[IMAGE]NYCT-countdown-clock3-2.jpg[/IMAGE]Metropolitan Transportation Authority's (MTA) New York City Transit have now activated 100 countdown clocks along its numbered rail lines to help subway customers benefit from knowing exactly when their train will arrive.
The important milestone exceeds the MTA's original goal to get 75 stations online by the end of the year. A similar project to activate informational signs continues to progress along the lettered lines as well.
Customers using Manhattan's Houston Street Station on the No. 1 Line are the latest to receive up-to-the-minute next train information that takes the guesswork out of how long the wait time will be. The ambitious project to install Public Address/Customer Information Screens (PA/CIS), more popularly referred to as Countdown Clocks, in the system's stations is changing the habits of subway riders every day, according to the MTA.
"For years, transit riders in other cities around the world have been looking at digital signs to know when the next bus or train is coming," said MTA Chairman/CEO Jay H. Walder. "But in New York, we were left peering down a subway platform looking for headlights. We're changing that and improving our customers' experience one station at a time."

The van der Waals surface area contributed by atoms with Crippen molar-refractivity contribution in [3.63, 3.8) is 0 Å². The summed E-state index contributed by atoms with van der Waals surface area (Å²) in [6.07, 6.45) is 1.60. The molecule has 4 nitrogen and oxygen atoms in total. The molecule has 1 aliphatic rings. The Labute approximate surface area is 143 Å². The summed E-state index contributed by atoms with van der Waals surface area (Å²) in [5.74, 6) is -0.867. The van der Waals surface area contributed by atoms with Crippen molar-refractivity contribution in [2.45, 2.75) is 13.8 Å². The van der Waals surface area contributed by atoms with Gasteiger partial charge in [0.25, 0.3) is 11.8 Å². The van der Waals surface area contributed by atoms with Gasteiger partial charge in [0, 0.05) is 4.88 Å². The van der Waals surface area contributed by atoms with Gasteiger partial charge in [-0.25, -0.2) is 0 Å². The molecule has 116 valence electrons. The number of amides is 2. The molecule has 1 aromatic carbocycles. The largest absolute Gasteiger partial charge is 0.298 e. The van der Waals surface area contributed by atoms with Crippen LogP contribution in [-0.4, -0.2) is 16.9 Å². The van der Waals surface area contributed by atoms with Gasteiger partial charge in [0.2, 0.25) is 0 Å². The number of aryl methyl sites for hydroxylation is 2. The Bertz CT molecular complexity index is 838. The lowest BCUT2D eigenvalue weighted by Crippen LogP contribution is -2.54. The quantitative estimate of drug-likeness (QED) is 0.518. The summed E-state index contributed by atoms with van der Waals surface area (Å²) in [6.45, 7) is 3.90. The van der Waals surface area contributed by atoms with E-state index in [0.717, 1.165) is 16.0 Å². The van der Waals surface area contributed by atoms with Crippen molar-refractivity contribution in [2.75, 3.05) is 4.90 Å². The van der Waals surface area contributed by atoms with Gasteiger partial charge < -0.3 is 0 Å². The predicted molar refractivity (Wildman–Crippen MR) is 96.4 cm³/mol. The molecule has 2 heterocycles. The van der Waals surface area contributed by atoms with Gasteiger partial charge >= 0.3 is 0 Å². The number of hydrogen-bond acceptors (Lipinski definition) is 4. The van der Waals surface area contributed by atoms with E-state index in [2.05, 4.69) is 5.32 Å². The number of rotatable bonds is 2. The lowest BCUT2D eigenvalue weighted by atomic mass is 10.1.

[IMAGE]NYCT-countdown-clock2-2.jpg[/IMAGE]The information distributed through the PA/CIS system originates from NYC Transit's Rail Control Center. From there, customer service agents provide subway riders with up-to-date service status either as audio, visual or synchronized audio and visual information.
The PA/CIS system, which is being rolled out along the numbered lines, is a major component of the MTA's effort to substantially upgrade customer communications across the entire network. Providing train arrival messages both visually and by audio, allows customers to be kept fully informed of regular service, delays or emergency situations, should they arise.